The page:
paraplegic-ˈpli dʒɪk, -ˈplɛdʒ ɪk
a person who has paraplegia (is paralyzed from the waist down)
suffering complete paralysis of the lower half of the body usually resulting from damage to the spinal cord
A person who suffers from paraplegia.
of, related to, or suffering from paraplegia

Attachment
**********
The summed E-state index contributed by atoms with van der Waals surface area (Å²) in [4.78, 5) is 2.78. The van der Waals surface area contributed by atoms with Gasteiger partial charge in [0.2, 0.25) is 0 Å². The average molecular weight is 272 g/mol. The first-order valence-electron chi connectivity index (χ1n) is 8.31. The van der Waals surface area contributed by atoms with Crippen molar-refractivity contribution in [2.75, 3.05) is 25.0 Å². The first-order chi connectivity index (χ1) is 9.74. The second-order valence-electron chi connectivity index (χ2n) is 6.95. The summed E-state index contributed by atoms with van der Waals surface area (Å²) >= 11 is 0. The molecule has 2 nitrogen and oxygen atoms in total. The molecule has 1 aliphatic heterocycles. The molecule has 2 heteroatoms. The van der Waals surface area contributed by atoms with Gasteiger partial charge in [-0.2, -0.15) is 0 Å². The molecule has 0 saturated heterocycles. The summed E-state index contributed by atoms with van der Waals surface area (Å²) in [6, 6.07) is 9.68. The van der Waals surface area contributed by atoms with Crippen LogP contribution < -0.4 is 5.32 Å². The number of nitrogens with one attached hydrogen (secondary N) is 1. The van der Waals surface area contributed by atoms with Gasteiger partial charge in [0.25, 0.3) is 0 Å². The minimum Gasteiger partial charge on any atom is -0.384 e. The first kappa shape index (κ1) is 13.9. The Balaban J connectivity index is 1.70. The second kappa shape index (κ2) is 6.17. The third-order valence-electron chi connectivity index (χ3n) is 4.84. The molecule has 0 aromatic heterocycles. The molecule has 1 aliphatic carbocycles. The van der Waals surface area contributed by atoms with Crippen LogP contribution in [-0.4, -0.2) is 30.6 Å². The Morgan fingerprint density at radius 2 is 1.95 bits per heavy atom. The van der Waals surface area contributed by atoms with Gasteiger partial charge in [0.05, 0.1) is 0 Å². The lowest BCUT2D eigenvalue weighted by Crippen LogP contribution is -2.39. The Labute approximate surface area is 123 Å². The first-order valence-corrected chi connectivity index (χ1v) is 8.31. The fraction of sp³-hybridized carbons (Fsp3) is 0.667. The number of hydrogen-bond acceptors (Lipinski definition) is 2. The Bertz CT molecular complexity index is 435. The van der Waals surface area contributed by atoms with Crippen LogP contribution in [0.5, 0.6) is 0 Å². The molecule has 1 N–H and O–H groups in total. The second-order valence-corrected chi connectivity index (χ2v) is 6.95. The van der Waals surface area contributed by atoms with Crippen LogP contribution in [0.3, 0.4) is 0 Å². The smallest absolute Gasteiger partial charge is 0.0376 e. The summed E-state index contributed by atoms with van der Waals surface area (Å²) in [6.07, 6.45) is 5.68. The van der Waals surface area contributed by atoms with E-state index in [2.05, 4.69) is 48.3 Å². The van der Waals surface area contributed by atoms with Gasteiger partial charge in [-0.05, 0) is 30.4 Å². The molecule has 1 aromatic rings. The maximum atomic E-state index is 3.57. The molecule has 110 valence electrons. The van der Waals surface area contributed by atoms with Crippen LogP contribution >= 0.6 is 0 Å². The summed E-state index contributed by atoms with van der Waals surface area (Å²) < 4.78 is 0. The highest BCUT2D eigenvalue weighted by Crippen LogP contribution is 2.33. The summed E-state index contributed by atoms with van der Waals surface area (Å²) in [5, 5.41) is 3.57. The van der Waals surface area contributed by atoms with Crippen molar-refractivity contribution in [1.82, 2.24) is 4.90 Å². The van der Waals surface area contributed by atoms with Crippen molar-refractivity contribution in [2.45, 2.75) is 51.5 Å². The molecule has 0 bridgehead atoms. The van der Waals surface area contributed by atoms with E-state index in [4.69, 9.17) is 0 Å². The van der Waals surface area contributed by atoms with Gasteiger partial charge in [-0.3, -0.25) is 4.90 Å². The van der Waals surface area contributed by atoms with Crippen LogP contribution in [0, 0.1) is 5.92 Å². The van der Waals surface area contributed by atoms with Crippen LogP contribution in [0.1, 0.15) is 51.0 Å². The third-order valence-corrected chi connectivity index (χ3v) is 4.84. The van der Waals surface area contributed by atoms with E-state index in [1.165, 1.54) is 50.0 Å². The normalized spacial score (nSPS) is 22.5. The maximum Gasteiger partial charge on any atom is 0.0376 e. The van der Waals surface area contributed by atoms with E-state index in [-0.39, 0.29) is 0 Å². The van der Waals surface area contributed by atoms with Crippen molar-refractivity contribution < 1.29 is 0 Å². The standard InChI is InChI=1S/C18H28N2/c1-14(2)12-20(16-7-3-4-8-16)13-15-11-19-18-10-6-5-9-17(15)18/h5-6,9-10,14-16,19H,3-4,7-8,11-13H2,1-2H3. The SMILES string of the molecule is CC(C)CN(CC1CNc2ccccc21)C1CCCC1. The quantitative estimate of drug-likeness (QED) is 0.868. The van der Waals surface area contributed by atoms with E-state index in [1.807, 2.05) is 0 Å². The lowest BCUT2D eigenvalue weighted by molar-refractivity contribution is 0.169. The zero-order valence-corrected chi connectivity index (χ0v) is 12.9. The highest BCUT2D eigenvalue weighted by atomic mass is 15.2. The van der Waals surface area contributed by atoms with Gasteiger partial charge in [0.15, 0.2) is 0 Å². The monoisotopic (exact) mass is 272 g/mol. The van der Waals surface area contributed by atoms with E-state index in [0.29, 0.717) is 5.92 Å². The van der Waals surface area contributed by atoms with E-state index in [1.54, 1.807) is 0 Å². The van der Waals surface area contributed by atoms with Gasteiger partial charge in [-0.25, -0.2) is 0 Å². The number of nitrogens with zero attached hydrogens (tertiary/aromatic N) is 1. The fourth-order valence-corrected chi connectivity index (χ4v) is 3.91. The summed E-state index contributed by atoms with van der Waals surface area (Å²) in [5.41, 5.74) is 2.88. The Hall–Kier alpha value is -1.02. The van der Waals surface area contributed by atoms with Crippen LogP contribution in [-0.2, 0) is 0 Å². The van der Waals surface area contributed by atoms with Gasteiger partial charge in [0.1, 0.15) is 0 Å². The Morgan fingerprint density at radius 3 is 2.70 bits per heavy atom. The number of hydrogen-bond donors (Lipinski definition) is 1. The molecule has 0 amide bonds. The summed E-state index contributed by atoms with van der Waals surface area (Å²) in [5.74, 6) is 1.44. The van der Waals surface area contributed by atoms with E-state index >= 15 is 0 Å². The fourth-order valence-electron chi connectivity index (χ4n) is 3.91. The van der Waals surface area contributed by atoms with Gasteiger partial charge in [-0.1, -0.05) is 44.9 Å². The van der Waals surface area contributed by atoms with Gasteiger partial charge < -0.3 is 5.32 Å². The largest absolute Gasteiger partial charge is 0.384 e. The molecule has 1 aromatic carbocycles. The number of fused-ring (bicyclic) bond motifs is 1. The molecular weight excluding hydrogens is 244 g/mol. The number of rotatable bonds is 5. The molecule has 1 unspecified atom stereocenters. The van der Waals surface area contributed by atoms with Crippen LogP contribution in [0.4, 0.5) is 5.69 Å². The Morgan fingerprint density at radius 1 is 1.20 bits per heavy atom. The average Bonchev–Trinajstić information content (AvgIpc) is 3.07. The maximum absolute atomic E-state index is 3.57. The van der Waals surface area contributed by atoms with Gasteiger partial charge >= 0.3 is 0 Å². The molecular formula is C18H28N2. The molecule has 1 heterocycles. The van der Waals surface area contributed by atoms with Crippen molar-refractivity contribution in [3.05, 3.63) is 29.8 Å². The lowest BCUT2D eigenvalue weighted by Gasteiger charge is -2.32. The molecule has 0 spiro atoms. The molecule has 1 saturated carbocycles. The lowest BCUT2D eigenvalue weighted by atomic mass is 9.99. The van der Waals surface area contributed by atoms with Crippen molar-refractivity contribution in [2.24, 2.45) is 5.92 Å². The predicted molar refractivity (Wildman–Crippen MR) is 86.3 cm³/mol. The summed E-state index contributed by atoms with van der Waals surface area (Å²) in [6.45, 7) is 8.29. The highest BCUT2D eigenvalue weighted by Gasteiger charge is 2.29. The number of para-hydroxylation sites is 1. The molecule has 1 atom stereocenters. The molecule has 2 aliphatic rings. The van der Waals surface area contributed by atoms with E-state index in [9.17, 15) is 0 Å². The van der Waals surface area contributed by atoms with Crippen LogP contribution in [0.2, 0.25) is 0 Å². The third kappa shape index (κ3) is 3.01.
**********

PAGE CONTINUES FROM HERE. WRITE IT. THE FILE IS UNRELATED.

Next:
Paraplegia, or paraparesis, is an impairment in motor or sensory function of the lower extremities. The word comes from Ionic Greek (παραπληγίη) "half-stricken". It is usually caused by spinal cord injury or a congenital condition that affects the neural (brain) elements of the spinal canal. The area of the spinal canal that is affected in paraplegia is either the thoracic, lumbar, or sacral regions. If four limbs are affected by paralysis, tetraplegia or quadriplegia is the correct term. If only one limb is affected, the correct term is monoplegia. Spastic paraplegia is a form of paraplegia defined by spasticity of the affected muscles, rather than flaccid paralysis. The American Spinal Injury Association classifies spinal cord injury severity in the following manner. ASIA A is the complete loss of sensory function and motor skills below the injury. ASIA B is having some sensory function below the injury, but no motor function. In ASIA C, there is some motor function below the level of injury, but half of the muscles cannot move against gravity. In ASIA D, more than half of the muscles below the level of injury can move against gravity. ASIA E is the restoration of all neurologic function.
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